What’s missing?

The element of real danger. Ever since Terminator Cameron’s films have been marked by a physicality born of real jeopardy. Stunt crews have wanted to beat him up. This is the man who dangled Jamie Lee Curtis out of helicopter and drowned Kate Winslet. In the past he’s pushed his films’ budgets by recreating gigantic practical sets. The Titanic had sunk a million times on the big and small screens but before Cameron no one had ever seen a near life sized mock up of the bow tilt all the way in the air with a hundred stunt people clinging to it. Cameron risked his own life often on his own shoots, nearly dying himself a couple of times. And when he wasn’t on set he’d drag race Gale Ann Hurd on Mulholland drive.

So what happens when you remove that element of danger? What happens when it’s all in the computer? You can still see some of that physical exertion in the screen, but this time it’s muted. There aren’t any of the hard edges or wince inducing impacts that are in T2 or True Lies. I think by his nature Cameron isn’t a guy to sit around directing a blue screen crew for six months straight. For somebody like Peter Jackson, playing around with computer images all day is perfectly okay. He can’t even shoot on a real ship because he gets seasick. But I picture Cameron sitting their quietly and wondering if there’s anyway to throw his blue suited dot covered actors out of a real plane. Mo-cap that, bitches! This was probably the safest, easiest shoot James Cameron ever had. But I imagine to him it felt like playing a bunch of videogames.

I kind of feel like the guy who said Dark Knight “was okay” or that Star Wars “wasn’t as bad I thought it would be.” Whatever I think or experienced in the theater a gigantic number of people love Avatar and you can never fully explain love. Where does it really come from? Why this and not that? If you could come up with a rational explanation then it really isn’t love. I’m not going to begrudge the lovers or the beloved. So go ahead and bask James Cameron and Avatar fans. You’ve given the world a new myth for our times.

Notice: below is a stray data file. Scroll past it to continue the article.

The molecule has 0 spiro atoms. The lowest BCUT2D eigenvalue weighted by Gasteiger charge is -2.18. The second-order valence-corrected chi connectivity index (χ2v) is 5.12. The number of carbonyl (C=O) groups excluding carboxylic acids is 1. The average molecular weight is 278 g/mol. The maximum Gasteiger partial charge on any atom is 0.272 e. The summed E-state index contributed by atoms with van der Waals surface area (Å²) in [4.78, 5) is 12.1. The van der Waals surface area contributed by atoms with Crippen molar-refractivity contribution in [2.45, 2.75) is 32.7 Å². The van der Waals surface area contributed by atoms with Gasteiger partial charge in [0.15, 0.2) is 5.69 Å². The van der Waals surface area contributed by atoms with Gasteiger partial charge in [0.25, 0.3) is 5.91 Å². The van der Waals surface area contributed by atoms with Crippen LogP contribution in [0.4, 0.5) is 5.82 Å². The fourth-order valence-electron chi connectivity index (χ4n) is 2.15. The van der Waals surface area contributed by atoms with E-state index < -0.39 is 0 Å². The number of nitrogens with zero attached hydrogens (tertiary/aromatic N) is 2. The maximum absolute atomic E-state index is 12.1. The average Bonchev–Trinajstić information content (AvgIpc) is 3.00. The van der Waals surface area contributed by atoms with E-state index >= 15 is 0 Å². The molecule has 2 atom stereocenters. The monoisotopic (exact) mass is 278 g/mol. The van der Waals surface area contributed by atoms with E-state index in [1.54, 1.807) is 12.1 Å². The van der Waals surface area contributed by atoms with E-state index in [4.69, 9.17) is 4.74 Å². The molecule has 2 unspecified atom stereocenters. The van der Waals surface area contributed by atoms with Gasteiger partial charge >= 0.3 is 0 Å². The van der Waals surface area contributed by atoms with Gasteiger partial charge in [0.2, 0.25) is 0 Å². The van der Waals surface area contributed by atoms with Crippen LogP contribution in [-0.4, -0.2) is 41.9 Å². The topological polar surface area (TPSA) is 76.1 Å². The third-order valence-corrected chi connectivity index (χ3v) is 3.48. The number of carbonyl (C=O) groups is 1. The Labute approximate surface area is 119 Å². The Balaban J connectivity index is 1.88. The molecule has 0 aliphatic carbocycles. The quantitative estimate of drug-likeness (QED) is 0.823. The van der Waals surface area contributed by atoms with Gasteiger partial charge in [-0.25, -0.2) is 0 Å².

1. That was a very insightful review. I agree with a lot of what you’ve said regarding avatar. I thought the 3D visuals were excellent, like the beginning where we see the depth of the ship when our hero floats out of his chamber. I also loved the flickering shiny things that float across the careen. I also like the fact that he didn’t make it gimmicky, but more of an experience. But what you say about height is a good point, especially since the mountains was spoken about in regard to a defensive position and how the heroin (Michelle R) was able to navigate across.

    I also, felt the movie fell flat after act 1, and that once the magical world was introduced the emphasis shifted to exploring this new world and less on the story. The antagonist was very one dimensional. His screen time was very short consisting mainly of his desire to kill. There was little exposition on why with very little background on his need to obtain what was underground making him seem more into killing than anything else. It became good vs evil and not very compelling at all. And the hero lacked conflict. It was clear from the beginning that he would want to become a Na’vi. Even if there was no side for him to take, the mere fact that life as a Na’vi filled a physical & emotional void he already had, meant he would ultimately choose that life.

    I also wonder, did the Na’vi ever know that the humans needed what was underground (I forgot the name of the substance)? Could this final battle have been avoided? I never got the sense of urgency from the human side or was the antagonist just evil. I love great villains, but this villain was not interesting to me.

    But I disagree on abyss. I really enjoyed it, much more than avatar.

  2. Lisa,

    You're spot on with Sully's lack of a character arc. The real sadness is he has the potential to have an incredible arc. But it never gets beyond the potential side. Cameron, in the past, has put more solid footing underneath his protagonists and antagonists.

    We'll agree to disagree on The Abyss.


  3. This is such a thorough and thoughtful analysis. I like the idea that he had to split the Abyss (my favorite Cameron film, despite its flaws) into two separate films: Avatar & Titanic. Brilliant.